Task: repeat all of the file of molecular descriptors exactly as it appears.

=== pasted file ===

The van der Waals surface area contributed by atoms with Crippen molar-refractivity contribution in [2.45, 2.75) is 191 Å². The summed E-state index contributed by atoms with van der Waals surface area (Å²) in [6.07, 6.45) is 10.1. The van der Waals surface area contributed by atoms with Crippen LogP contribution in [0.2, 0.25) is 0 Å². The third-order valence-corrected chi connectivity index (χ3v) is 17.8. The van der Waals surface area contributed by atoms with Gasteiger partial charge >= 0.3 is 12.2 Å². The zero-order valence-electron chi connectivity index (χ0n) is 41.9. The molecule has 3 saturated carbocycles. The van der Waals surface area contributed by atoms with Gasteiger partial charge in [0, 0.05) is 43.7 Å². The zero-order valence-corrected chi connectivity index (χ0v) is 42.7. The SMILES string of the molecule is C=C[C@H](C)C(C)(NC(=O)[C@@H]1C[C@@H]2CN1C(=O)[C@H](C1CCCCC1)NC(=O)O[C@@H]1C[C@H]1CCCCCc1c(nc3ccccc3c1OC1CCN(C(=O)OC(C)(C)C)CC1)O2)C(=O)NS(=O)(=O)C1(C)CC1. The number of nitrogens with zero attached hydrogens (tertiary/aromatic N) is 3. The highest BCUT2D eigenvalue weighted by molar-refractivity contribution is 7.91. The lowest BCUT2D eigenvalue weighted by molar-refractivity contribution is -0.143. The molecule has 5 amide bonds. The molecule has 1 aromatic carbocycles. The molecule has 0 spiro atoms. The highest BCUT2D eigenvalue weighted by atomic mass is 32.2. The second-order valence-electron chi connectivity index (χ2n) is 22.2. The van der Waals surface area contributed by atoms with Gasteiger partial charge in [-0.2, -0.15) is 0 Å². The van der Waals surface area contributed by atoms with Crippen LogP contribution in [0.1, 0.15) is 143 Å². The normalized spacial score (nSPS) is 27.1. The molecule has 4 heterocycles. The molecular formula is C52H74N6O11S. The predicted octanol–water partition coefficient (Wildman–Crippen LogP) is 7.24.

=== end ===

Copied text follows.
The van der Waals surface area contributed by atoms with Crippen molar-refractivity contribution in [2.45, 2.75) is 191 Å². The summed E-state index contributed by atoms with van der Waals surface area (Å²) in [6.07, 6.45) is 10.1. The van der Waals surface area contributed by atoms with Crippen LogP contribution in [0.2, 0.25) is 0 Å². The third-order valence-corrected chi connectivity index (χ3v) is 17.8. The van der Waals surface area contributed by atoms with Gasteiger partial charge >= 0.3 is 12.2 Å². The zero-order valence-electron chi connectivity index (χ0n) is 41.9. The molecule has 3 saturated carbocycles. The van der Waals surface area contributed by atoms with Gasteiger partial charge in [0, 0.05) is 43.7 Å². The zero-order valence-corrected chi connectivity index (χ0v) is 42.7. The SMILES string of the molecule is C=C[C@H](C)C(C)(NC(=O)[C@@H]1C[C@@H]2CN1C(=O)[C@H](C1CCCCC1)NC(=O)O[C@@H]1C[C@H]1CCCCCc1c(nc3ccccc3c1OC1CCN(C(=O)OC(C)(C)C)CC1)O2)C(=O)NS(=O)(=O)C1(C)CC1. The number of nitrogens with zero attached hydrogens (tertiary/aromatic N) is 3. The highest BCUT2D eigenvalue weighted by molar-refractivity contribution is 7.91. The lowest BCUT2D eigenvalue weighted by molar-refractivity contribution is -0.143. The molecule has 5 amide bonds. The molecule has 1 aromatic carbocycles. The molecule has 0 spiro atoms. The highest BCUT2D eigenvalue weighted by atomic mass is 32.2. The second-order valence-electron chi connectivity index (χ2n) is 22.2. The van der Waals surface area contributed by atoms with Gasteiger partial charge in [-0.2, -0.15) is 0 Å². The van der Waals surface area contributed by atoms with Crippen LogP contribution in [0.1, 0.15) is 143 Å². The normalized spacial score (nSPS) is 27.1. The molecule has 4 heterocycles. The molecular formula is C52H74N6O11S. The predicted octanol–water partition coefficient (Wildman–Crippen LogP) is 7.24.